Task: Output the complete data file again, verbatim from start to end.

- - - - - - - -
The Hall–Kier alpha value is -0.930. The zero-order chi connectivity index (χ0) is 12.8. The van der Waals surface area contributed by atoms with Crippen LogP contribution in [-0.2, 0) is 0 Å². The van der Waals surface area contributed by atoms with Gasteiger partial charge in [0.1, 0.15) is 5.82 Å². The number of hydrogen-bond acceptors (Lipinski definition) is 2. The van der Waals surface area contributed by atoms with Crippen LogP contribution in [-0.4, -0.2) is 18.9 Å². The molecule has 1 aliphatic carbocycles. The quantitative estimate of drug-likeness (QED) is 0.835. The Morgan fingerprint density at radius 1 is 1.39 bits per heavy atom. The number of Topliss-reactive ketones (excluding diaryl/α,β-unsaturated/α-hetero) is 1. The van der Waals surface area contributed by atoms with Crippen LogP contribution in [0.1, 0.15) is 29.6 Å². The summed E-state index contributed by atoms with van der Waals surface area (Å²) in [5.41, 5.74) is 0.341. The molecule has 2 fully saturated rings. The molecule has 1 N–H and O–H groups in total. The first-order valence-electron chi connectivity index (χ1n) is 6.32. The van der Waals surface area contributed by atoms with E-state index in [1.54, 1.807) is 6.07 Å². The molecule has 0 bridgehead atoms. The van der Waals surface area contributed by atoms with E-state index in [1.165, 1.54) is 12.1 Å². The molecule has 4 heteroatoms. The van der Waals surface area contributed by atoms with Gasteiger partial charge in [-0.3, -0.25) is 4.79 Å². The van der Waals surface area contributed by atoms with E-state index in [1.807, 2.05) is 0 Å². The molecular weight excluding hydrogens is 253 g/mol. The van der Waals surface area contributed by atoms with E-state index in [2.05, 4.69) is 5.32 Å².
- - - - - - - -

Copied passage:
The Hall–Kier alpha value is -0.930. The zero-order chi connectivity index (χ0) is 12.8. The van der Waals surface area contributed by atoms with Crippen LogP contribution in [-0.2, 0) is 0 Å². The van der Waals surface area contributed by atoms with Gasteiger partial charge in [0.1, 0.15) is 5.82 Å². The number of hydrogen-bond acceptors (Lipinski definition) is 2. The van der Waals surface area contributed by atoms with Crippen LogP contribution in [-0.4, -0.2) is 18.9 Å². The molecule has 1 aliphatic carbocycles. The quantitative estimate of drug-likeness (QED) is 0.835. The Morgan fingerprint density at radius 1 is 1.39 bits per heavy atom. The number of Topliss-reactive ketones (excluding diaryl/α,β-unsaturated/α-hetero) is 1. The van der Waals surface area contributed by atoms with Crippen LogP contribution in [0.1, 0.15) is 29.6 Å². The summed E-state index contributed by atoms with van der Waals surface area (Å²) in [5.41, 5.74) is 0.341. The molecule has 2 fully saturated rings. The molecule has 1 N–H and O–H groups in total. The first-order valence-electron chi connectivity index (χ1n) is 6.32. The van der Waals surface area contributed by atoms with E-state index in [1.54, 1.807) is 6.07 Å². The molecule has 0 bridgehead atoms. The van der Waals surface area contributed by atoms with E-state index in [1.165, 1.54) is 12.1 Å². The molecule has 4 heteroatoms. The van der Waals surface area contributed by atoms with Gasteiger partial charge in [-0.3, -0.25) is 4.79 Å². The van der Waals surface area contributed by atoms with E-state index in [1.807, 2.05) is 0 Å². The molecular weight excluding hydrogens is 253 g/mol. The van der Waals surface area contributed by atoms with E-state index in [2.05, 4.69) is 5.32 Å².